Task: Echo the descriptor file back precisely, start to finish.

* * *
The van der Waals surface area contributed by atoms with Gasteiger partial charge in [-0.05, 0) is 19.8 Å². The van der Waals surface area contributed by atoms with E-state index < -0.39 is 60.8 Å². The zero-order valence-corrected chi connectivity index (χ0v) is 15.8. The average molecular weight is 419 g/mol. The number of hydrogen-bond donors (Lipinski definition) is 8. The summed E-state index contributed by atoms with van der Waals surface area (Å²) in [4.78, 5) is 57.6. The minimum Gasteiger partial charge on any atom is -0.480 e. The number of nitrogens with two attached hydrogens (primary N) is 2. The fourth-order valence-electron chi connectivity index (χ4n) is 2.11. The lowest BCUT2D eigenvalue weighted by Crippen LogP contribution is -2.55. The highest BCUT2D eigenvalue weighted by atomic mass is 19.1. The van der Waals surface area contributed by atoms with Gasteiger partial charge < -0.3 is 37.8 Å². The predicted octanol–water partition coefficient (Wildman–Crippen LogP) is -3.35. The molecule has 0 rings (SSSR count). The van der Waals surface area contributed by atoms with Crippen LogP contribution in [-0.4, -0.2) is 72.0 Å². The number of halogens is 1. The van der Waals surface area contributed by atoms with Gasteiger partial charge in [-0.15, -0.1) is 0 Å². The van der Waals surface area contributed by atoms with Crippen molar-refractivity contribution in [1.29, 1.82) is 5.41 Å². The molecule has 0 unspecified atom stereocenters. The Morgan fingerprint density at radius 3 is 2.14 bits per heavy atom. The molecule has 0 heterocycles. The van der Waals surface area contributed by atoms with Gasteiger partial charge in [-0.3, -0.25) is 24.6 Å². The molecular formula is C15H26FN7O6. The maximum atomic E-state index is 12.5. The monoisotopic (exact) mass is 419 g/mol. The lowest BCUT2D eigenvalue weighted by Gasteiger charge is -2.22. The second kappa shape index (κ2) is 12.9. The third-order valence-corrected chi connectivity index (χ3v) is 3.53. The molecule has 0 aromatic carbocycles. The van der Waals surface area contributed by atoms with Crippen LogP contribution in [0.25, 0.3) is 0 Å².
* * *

The van der Waals surface area contributed by atoms with Gasteiger partial charge in [-0.05, 0) is 19.8 Å². The van der Waals surface area contributed by atoms with E-state index < -0.39 is 60.8 Å². The zero-order valence-corrected chi connectivity index (χ0v) is 15.8. The average molecular weight is 419 g/mol. The number of hydrogen-bond donors (Lipinski definition) is 8. The summed E-state index contributed by atoms with van der Waals surface area (Å²) in [4.78, 5) is 57.6. The minimum Gasteiger partial charge on any atom is -0.480 e. The number of nitrogens with two attached hydrogens (primary N) is 2. The fourth-order valence-electron chi connectivity index (χ4n) is 2.11. The lowest BCUT2D eigenvalue weighted by Crippen LogP contribution is -2.55. The highest BCUT2D eigenvalue weighted by atomic mass is 19.1. The van der Waals surface area contributed by atoms with Gasteiger partial charge < -0.3 is 37.8 Å². The predicted octanol–water partition coefficient (Wildman–Crippen LogP) is -3.35. The molecule has 0 rings (SSSR count). The van der Waals surface area contributed by atoms with Crippen LogP contribution in [-0.4, -0.2) is 72.0 Å². The number of halogens is 1. The van der Waals surface area contributed by atoms with Gasteiger partial charge in [-0.15, -0.1) is 0 Å². The van der Waals surface area contributed by atoms with Crippen molar-refractivity contribution in [1.29, 1.82) is 5.41 Å². The molecule has 0 unspecified atom stereocenters. The Morgan fingerprint density at radius 3 is 2.14 bits per heavy atom. The molecule has 0 heterocycles. The van der Waals surface area contributed by atoms with Gasteiger partial charge in [-0.3, -0.25) is 24.6 Å². The molecular formula is C15H26FN7O6. The maximum atomic E-state index is 12.5. The monoisotopic (exact) mass is 419 g/mol. The lowest BCUT2D eigenvalue weighted by Gasteiger charge is -2.22. The second kappa shape index (κ2) is 12.9. The third-order valence-corrected chi connectivity index (χ3v) is 3.53. The molecule has 0 aromatic carbocycles. The van der Waals surface area contributed by atoms with Crippen LogP contribution in [0.25, 0.3) is 0 Å².